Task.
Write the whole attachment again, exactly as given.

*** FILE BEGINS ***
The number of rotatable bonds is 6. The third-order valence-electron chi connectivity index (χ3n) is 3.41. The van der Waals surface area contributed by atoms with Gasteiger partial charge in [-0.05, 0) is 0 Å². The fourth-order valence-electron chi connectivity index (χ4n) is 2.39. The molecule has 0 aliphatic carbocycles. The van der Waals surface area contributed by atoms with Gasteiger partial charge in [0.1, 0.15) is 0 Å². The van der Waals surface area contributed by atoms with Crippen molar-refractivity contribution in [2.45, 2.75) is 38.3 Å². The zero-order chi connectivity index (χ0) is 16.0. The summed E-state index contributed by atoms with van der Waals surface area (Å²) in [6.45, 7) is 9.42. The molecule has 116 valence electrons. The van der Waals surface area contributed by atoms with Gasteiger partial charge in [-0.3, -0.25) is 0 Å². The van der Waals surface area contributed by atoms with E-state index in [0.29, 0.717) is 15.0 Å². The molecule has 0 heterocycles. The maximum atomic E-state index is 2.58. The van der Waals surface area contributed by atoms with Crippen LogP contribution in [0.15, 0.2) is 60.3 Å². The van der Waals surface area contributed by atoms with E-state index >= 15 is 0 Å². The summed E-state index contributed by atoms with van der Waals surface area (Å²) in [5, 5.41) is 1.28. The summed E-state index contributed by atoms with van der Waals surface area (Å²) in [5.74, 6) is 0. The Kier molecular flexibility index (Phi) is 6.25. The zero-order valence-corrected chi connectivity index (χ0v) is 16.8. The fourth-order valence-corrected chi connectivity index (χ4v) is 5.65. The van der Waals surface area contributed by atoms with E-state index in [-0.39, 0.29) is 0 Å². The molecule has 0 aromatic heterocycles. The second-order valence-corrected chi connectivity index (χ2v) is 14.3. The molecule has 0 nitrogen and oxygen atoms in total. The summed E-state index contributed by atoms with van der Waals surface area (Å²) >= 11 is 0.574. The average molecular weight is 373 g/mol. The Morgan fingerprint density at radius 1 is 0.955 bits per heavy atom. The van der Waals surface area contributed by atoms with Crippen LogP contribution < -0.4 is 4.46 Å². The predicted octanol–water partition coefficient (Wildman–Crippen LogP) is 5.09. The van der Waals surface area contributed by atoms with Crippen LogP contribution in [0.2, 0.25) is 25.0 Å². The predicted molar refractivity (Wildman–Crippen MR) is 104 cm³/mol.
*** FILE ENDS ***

The number of rotatable bonds is 6. The third-order valence-electron chi connectivity index (χ3n) is 3.41. The van der Waals surface area contributed by atoms with Gasteiger partial charge in [-0.05, 0) is 0 Å². The fourth-order valence-electron chi connectivity index (χ4n) is 2.39. The molecule has 0 aliphatic carbocycles. The van der Waals surface area contributed by atoms with Gasteiger partial charge in [0.1, 0.15) is 0 Å². The van der Waals surface area contributed by atoms with Crippen molar-refractivity contribution in [2.45, 2.75) is 38.3 Å². The zero-order chi connectivity index (χ0) is 16.0. The summed E-state index contributed by atoms with van der Waals surface area (Å²) in [6.45, 7) is 9.42. The molecule has 116 valence electrons. The van der Waals surface area contributed by atoms with Gasteiger partial charge in [-0.3, -0.25) is 0 Å². The van der Waals surface area contributed by atoms with E-state index in [0.29, 0.717) is 15.0 Å². The molecule has 0 heterocycles. The maximum atomic E-state index is 2.58. The van der Waals surface area contributed by atoms with Crippen LogP contribution in [0.15, 0.2) is 60.3 Å². The van der Waals surface area contributed by atoms with E-state index >= 15 is 0 Å². The summed E-state index contributed by atoms with van der Waals surface area (Å²) in [5, 5.41) is 1.28. The summed E-state index contributed by atoms with van der Waals surface area (Å²) in [5.74, 6) is 0. The Kier molecular flexibility index (Phi) is 6.25. The zero-order valence-corrected chi connectivity index (χ0v) is 16.8. The fourth-order valence-corrected chi connectivity index (χ4v) is 5.65. The van der Waals surface area contributed by atoms with E-state index in [-0.39, 0.29) is 0 Å². The molecule has 0 aromatic heterocycles. The second-order valence-corrected chi connectivity index (χ2v) is 14.3. The molecule has 0 nitrogen and oxygen atoms in total. The summed E-state index contributed by atoms with van der Waals surface area (Å²) >= 11 is 0.574. The average molecular weight is 373 g/mol. The Morgan fingerprint density at radius 1 is 0.955 bits per heavy atom. The van der Waals surface area contributed by atoms with Crippen LogP contribution < -0.4 is 4.46 Å². The predicted octanol–water partition coefficient (Wildman–Crippen LogP) is 5.09. The van der Waals surface area contributed by atoms with Crippen LogP contribution in [0.2, 0.25) is 25.0 Å². The predicted molar refractivity (Wildman–Crippen MR) is 104 cm³/mol.